Tailed emperor butterfly

Last week I found a butterfly, wet and still and horizontal and apparently dead, on the back steps. I took it inside, thinking to add it to my meagre collection when it had dried out. A couple of days later, I noticed it was moving feebly, so I took it outside in the sun.

Tailed emperor

After a while, it opened up, sat there for a couple of minutes …

Tailed emperor warming up in the sun

… and flew away at great speed! It’s a tailed emperor (Polyura sempronius). This butterfly is common along the east and north coasts of Australia. You can see photos of the larvae and eggs here.

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7 Responses to Tailed emperor butterfly

  1. Rebecca says:

    Stunning! I’ve gotten more and more interested in “butterfly watching” over the last couple years.

  2. peonyden says:

    You ought rename the Butterfly the Lazarus Butterfly.

  3. kathy says:

    Beautiful story. Thanks for sharing. Just goes to show we could be more careful and not think them past it. We have a rescue program in our family. It involves calling out, “ant rescue”, or whatever insect it happens to be. Then the other person goes to find a suitable rescue container to remove said insect. It is easier with 2 person rescue team: whilst the spotter keeps an eye on the object of rescue, the other can run around, open windows/doors and generally respond to requests for that specific rescue. So different to my childhood when everything was killed because it was somehow a threat.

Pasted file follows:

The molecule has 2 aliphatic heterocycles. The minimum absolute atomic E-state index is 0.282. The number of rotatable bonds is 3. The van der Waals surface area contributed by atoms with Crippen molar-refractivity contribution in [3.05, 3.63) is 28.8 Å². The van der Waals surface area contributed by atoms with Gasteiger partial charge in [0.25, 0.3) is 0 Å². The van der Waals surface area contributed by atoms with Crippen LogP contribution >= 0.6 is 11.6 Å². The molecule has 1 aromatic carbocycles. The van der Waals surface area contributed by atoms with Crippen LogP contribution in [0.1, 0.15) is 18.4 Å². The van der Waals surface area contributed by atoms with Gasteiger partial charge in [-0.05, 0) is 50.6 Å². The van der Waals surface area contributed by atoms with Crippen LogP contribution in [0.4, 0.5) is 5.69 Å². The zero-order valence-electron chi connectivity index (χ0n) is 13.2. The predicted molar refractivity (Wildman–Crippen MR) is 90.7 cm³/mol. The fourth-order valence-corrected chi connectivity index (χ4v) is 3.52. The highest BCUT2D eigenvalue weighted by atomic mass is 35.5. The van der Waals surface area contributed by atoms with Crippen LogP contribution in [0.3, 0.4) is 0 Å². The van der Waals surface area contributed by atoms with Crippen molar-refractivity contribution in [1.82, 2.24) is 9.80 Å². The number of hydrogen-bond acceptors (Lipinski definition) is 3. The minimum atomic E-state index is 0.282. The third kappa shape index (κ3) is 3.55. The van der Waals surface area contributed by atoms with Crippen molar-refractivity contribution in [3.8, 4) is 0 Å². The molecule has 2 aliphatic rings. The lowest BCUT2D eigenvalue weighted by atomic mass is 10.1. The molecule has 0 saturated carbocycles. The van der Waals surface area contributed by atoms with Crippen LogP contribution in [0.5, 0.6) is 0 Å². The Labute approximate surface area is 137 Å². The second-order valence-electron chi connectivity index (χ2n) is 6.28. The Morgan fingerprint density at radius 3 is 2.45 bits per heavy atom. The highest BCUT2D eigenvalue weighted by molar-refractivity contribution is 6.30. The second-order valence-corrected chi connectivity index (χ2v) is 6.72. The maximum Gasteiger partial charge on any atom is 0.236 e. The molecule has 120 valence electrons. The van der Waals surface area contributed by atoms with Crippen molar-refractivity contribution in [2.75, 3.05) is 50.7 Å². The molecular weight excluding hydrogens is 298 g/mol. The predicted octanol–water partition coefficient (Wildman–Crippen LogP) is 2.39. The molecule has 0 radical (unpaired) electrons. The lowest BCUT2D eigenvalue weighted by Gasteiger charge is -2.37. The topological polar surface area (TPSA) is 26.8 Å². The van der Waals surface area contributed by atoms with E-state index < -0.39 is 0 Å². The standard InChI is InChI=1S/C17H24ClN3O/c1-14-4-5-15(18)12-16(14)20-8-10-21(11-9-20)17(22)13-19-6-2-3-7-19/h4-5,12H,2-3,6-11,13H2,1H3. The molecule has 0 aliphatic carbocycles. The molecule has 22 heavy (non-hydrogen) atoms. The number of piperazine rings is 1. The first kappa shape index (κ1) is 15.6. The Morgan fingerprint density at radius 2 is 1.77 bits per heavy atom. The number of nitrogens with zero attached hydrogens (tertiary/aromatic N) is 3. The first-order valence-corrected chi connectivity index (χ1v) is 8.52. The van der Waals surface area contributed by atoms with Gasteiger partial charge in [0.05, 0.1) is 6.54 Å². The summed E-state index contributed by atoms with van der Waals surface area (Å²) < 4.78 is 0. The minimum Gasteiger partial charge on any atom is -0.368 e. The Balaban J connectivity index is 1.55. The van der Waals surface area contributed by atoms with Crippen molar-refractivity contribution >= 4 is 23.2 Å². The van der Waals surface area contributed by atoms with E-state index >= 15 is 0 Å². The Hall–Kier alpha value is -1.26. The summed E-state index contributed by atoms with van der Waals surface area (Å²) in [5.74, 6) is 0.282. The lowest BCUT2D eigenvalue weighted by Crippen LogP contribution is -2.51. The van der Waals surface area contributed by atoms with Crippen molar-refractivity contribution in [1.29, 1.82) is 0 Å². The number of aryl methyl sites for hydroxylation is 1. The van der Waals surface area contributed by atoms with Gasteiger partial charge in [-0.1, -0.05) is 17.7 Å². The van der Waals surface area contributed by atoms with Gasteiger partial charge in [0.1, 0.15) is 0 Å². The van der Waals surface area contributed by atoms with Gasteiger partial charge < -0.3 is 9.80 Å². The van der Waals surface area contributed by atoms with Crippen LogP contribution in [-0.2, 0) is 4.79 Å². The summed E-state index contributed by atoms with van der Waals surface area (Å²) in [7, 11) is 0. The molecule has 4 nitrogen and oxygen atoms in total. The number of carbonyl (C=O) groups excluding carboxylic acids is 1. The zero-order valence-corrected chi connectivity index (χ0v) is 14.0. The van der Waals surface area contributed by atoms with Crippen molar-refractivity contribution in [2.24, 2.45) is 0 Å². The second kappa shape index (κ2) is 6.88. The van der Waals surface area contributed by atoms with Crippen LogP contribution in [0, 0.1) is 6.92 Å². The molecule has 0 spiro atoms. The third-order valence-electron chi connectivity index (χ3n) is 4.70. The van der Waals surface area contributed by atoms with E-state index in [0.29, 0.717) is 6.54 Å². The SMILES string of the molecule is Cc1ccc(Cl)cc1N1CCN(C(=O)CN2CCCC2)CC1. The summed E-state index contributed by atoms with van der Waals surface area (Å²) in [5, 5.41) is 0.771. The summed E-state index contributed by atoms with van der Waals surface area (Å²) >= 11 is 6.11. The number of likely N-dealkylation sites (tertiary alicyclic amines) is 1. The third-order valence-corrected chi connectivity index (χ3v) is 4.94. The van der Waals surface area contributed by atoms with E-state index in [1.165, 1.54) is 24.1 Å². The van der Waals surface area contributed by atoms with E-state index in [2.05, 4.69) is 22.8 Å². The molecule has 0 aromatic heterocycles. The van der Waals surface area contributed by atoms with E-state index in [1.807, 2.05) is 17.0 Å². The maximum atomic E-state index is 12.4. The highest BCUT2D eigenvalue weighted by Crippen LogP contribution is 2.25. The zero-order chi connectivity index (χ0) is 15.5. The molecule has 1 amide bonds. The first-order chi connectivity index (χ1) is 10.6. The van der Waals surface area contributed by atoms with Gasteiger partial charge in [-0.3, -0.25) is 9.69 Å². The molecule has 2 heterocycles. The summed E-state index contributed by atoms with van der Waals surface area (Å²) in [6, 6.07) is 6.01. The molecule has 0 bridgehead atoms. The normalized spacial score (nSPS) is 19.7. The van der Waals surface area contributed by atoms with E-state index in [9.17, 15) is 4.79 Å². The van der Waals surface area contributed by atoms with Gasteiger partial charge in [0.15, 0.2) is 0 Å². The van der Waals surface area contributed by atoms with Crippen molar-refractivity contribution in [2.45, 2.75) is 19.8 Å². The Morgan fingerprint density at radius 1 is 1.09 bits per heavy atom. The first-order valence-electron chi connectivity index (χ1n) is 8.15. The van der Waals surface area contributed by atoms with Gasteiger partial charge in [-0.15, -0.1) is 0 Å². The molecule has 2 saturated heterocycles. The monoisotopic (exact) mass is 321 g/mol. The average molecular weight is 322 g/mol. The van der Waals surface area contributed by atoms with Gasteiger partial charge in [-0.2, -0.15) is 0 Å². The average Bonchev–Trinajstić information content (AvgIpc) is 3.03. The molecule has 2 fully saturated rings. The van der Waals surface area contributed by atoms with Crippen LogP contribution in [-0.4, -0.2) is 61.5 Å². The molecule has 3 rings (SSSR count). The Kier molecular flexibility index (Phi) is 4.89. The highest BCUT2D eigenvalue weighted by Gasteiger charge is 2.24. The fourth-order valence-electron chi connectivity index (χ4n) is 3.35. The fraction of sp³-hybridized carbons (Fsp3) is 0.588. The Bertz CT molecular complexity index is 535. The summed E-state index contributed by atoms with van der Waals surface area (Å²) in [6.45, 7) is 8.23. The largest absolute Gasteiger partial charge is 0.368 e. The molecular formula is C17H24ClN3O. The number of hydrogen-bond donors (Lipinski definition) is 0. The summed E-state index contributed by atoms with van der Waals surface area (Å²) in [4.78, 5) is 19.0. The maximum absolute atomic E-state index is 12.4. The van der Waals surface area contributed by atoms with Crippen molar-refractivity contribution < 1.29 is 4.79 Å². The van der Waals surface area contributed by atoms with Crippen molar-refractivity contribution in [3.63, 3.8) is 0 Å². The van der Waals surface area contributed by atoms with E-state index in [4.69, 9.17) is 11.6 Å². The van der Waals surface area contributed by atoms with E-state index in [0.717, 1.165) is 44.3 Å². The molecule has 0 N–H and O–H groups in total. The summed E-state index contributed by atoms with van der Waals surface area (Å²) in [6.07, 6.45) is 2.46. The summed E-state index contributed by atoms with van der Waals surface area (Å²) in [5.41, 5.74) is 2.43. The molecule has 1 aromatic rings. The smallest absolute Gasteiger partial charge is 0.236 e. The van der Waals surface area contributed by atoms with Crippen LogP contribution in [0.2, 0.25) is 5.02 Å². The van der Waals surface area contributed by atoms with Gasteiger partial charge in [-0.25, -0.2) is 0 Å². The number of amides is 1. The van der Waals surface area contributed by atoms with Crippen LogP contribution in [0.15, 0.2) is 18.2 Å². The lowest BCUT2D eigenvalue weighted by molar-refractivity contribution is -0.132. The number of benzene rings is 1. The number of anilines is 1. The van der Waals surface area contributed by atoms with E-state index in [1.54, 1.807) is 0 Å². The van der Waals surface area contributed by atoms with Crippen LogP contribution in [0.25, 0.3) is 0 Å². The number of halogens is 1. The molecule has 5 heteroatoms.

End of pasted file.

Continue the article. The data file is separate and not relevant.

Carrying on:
Can I just add that we have a resident phascogale at Nulla. It is the brush tailed variety, of course, being in the Kempsey area. It has probably been around for years but we never saw it before. It is living in the wool insulation under our verandah roof. This time of year is mating season, and like the male antechinuses, the male phascogales have a rather tragic stress response to the mating season, and die. The females get left to drag their little babies around, like so many shopping bags, only attached to their teats – ouch!

    • Joy Window says:

      Thanks, Kathy. Great idea! We also point out animals that need avoiding or dealing with gently – e.g. “there’s a big hairy spider on the shower curtain; I’m getting a Chinese food container to take it outside” or “there’s a green snake in the bathroom cupboard; I’ll open the window so it can get out so let’s not go in there for a while”.
      I’d love a photo of your phascogale if you ever get one – I’ve never seen one in the wild, only antechinuses.

  4. Pingback: National, umm, moth week | A-roving I will go

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